Love makes the world go round, but love also goes round itself, in the grooves of the majority of the greatest pop songs ever made.
Chess Records and its founders, Leonard and Phil Chess, played a bigger part than any other record label in making the blues a worldwide phenomenon.
Some songwriters have a greater ability to pluck classic songs from the ether than others, so what sets the great ones apart from the rest?
Written towards the end of the “White Album” sessions, ‘Long, Long, Long’ was one of George Harrison’s most notable spiritual songs.
Capturing The Beatles as a visceral rock band, ‘Everybody’s Got Something To Hide Except Me And My Monkey’ is one of their most spirited performances of 1968.
Written in Rishikesh, ‘Dear Prudence’ has transcended its original inspiration to become one of The Beatles’ best-loved songs.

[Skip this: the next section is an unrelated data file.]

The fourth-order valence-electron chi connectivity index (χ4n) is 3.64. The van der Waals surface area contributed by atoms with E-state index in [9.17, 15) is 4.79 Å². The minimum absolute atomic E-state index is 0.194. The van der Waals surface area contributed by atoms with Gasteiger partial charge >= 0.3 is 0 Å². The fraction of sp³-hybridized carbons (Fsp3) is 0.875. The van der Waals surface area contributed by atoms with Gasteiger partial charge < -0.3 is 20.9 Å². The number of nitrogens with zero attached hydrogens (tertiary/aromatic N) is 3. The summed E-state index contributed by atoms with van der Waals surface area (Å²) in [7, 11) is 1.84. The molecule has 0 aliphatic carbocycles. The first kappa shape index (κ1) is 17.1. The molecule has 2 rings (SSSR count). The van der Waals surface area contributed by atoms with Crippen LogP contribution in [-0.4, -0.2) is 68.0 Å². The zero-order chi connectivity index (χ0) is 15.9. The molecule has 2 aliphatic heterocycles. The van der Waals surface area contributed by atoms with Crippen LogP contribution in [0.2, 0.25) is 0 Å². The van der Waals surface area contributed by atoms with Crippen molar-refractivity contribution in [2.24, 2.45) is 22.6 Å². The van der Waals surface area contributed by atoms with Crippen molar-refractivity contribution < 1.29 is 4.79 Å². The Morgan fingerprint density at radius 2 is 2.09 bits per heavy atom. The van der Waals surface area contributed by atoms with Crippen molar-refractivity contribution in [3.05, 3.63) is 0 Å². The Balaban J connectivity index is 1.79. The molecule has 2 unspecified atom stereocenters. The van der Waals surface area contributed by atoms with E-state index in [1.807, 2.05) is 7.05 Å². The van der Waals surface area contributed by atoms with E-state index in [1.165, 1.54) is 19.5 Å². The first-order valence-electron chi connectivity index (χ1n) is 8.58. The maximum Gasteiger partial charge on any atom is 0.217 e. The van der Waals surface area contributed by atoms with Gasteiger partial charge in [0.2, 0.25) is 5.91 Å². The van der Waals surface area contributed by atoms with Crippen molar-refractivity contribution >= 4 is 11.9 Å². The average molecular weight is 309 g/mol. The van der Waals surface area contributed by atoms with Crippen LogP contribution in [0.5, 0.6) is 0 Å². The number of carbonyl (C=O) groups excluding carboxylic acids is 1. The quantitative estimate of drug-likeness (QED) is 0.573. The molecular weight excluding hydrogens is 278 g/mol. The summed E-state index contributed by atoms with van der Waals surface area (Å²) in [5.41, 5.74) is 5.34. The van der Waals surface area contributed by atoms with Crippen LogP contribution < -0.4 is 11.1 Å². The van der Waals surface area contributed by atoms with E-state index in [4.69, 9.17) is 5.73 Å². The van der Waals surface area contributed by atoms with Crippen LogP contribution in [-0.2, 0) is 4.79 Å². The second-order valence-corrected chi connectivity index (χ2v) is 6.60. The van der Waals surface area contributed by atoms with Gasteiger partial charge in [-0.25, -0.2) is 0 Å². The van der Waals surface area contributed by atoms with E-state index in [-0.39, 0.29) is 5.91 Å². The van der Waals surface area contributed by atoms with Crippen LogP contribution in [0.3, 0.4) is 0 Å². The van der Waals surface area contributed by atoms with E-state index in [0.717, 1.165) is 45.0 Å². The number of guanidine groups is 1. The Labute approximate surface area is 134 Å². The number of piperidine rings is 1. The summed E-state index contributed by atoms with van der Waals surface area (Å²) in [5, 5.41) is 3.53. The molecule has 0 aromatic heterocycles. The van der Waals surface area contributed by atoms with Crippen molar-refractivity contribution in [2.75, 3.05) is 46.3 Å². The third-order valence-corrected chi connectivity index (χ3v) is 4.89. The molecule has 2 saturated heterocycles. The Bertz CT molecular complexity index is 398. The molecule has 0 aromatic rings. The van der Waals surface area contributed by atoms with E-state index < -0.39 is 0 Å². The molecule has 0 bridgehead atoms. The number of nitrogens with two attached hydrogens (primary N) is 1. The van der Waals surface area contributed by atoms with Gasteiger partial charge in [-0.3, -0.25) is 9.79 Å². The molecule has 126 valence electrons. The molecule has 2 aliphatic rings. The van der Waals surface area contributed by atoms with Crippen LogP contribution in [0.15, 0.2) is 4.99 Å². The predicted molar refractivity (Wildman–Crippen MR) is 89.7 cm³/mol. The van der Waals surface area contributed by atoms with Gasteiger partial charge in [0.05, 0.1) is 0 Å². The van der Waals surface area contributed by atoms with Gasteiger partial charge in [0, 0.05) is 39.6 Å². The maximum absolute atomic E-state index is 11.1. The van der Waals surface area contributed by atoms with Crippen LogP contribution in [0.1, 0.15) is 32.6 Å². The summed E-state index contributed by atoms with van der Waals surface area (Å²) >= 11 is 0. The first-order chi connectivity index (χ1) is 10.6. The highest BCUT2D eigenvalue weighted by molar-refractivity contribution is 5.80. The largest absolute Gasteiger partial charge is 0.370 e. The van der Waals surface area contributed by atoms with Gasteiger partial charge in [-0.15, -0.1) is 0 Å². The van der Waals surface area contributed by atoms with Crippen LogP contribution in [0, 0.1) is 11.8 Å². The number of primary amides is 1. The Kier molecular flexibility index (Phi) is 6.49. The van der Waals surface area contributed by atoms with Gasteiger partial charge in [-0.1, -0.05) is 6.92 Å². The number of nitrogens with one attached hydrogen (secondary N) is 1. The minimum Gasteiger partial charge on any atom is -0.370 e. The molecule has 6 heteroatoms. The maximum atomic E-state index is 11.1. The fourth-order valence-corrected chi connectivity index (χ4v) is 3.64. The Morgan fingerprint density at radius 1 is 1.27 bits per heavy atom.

Beginning life as a song inspired by the Maharishi, John Lennon’s ‘Jealous Guy’ evolved to look at the insecurities and possessive nature of love.
One of the first songs recorded for “The White Album”, ‘Blackbird’ found Paul McCartney responding to the civil-rights movement of the 60s.
The Beatles recorded three versions of ‘Revolution’, from an all-out rocker to an abstract collage, capturing the chaos and unrest of the summer of 1968.
Inspired by one of the Maharishi’s lectures, Mother Nature’s Son found Paul McCartney writing “a heartfelt song about my child-of-nature leanings”.
Playing with fans who sought to decipher hidden meanings in their songs, The Beatles laced ‘Glass Onion’ with references to their earlier songs.
As dark and heavy as any song in The Beatles’ canon, ‘Yer Blues’ demanded an intensity to match – and found it in a cramped Abbey Road storage room.
Starting life as a touching acoustic song, ‘While My Guitar Gently Weeps’ became an epic rock number, and one of George Harrison’s finest moments.
During the phenomenally eventful years of 1965-67, the studio changed for musicians & producers from being a place of work to becoming a creative hub.
Arguably The Beatles’ most visceral moment on record, ‘Helter Skelter’ grew from a bluesy jam into what’s been cited as the world’s first heavy metal song.